Kelly's Garage - Active Green and Ross - October 2015


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I thought it fitting to write about winter tires this newsletter since that is exactly what I am doing as I write.  I’m having my winter tires installed!  Talk about peace of mind when you are driving, especially with the number of kilometers I drive.  Now is the time to start thinking about installing your winter tires if you have them or inquire into buying winter tires.  I highly suggest you do it before the snow flies if you want to get good service.  The other reason is that you don’t want to find out the size of tire you need isn’t available as it has been sold out.  Tire manufactures have to predict a year in advance how many tires of each size they are going to produce and sometimes they don’t predict correctly.  So don’t be caught out and don’t forget to roll the clocks back one hour this Sunday.  An extra hour of sleep, yippee!





If you install winter tires you may get a discount from your insurance provider.  So make sure you give them a call.

This month's topic: Winter Tires

Winter tires are something a lot of people either don’t understand or want to purchase since they don’t see the value. If you’ve never had winter tires, then you have no idea what you are missing! It’s that big of a difference. I equate putting winter tires on your vehicle like putting Kodiak boots on your feet in the wintertime versus flip-flops. Once it gets colder than +7 degrees Celsius your All season tire’s ability to grip the road is significantly diminished. The rubber on the tire gets hard and therefore makes you feel less confidant when you are driving. The value of a winter tire is how soft the rubber is. The softness of the rubber is what allows the tire to grip the road when it’s cold. A winter tire also has a lot of sypes. These are cuts in the tire that allow the tread block to flex and grip the road as well.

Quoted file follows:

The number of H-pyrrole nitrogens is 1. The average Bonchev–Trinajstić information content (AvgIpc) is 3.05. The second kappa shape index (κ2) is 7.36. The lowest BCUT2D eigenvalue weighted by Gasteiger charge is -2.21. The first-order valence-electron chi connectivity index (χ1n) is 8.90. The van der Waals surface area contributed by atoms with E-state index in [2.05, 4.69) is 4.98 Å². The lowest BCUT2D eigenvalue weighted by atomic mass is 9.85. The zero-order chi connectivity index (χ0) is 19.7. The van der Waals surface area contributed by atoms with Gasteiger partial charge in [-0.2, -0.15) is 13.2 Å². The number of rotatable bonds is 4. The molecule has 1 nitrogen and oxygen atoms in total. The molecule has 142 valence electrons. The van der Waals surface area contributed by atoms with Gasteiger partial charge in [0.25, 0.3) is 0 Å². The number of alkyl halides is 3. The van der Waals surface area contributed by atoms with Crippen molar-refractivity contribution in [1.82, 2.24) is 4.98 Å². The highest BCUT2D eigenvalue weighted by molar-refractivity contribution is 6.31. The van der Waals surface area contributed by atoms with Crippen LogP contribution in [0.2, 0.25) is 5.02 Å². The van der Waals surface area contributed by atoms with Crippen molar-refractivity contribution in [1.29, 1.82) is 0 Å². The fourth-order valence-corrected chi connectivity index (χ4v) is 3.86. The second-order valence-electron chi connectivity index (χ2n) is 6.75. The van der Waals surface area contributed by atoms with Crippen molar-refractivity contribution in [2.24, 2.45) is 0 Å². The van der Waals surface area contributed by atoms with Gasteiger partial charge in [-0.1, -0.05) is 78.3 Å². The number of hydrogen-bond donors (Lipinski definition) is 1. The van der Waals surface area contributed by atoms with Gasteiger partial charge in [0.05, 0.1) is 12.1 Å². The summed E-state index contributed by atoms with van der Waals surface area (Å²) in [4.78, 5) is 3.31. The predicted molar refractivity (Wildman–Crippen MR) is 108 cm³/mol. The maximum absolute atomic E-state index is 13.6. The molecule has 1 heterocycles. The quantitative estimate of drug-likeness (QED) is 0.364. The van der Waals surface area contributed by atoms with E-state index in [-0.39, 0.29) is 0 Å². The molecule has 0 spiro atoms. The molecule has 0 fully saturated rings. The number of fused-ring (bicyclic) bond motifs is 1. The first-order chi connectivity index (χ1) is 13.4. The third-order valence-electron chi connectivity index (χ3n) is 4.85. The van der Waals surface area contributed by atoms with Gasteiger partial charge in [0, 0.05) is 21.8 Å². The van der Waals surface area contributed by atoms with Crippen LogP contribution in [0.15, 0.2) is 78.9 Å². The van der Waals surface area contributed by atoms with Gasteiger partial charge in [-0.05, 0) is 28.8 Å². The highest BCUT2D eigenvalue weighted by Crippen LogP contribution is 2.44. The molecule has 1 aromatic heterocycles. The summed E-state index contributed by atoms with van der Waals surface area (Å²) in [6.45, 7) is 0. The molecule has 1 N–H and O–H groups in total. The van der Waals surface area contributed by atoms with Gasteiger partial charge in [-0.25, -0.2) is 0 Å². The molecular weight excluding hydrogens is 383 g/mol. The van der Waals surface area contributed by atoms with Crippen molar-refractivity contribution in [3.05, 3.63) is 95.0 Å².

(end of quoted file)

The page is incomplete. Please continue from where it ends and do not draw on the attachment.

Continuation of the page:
When it comes to winter tires, it’s four or nothing. I often hear of people asking to just get two winter tires and they want to install them on their drive wheels. Many years ago this used to be a common practise as many of our vehicles were rear wheel drive. Now with many of our vehicles being front wheel drive this would be a recipe for disaster. It would be like having your Kodiak boots on the front and your flip-flops on the rear. You’re driving down the road and all of a sudden a dog runs out in front of you; you swerve and the front tires are able to grip the road, but the rear tires are not able to and around you go!

Be proactive when getting your winter tires either installed or purchased. As I mentioned above, don’t wait for the first snowfall. You won’t get good service and you might have an accident before you had time to get your tires installed. The general guideline is, Halloween to Easter and guess what Halloween is this weekend. Active Green and Ross has a great tool on their website to help you determine what tires you need and what they will cost. I suggest checking it out. When I was on the site, I also noticed that both Yokohama and Michelin are offering rebates until December 15 so don’t delay!

When you are looking at your options for tires the one thing to keep in mind is that the more expensive the tire the softer the rubber is and therefore will have better grip. As you go down in price you also lose softness. Look at your budget and look at your driving habits as well. If you are commuting a long distance everyday than it would be in your best interest to get the most expensive set of winter tires you can afford.

Tires are a bit of a grudge purchase but they are the only things you have in contact with the road and they could save your life. You won’t be disappointed if you buy winter tires.


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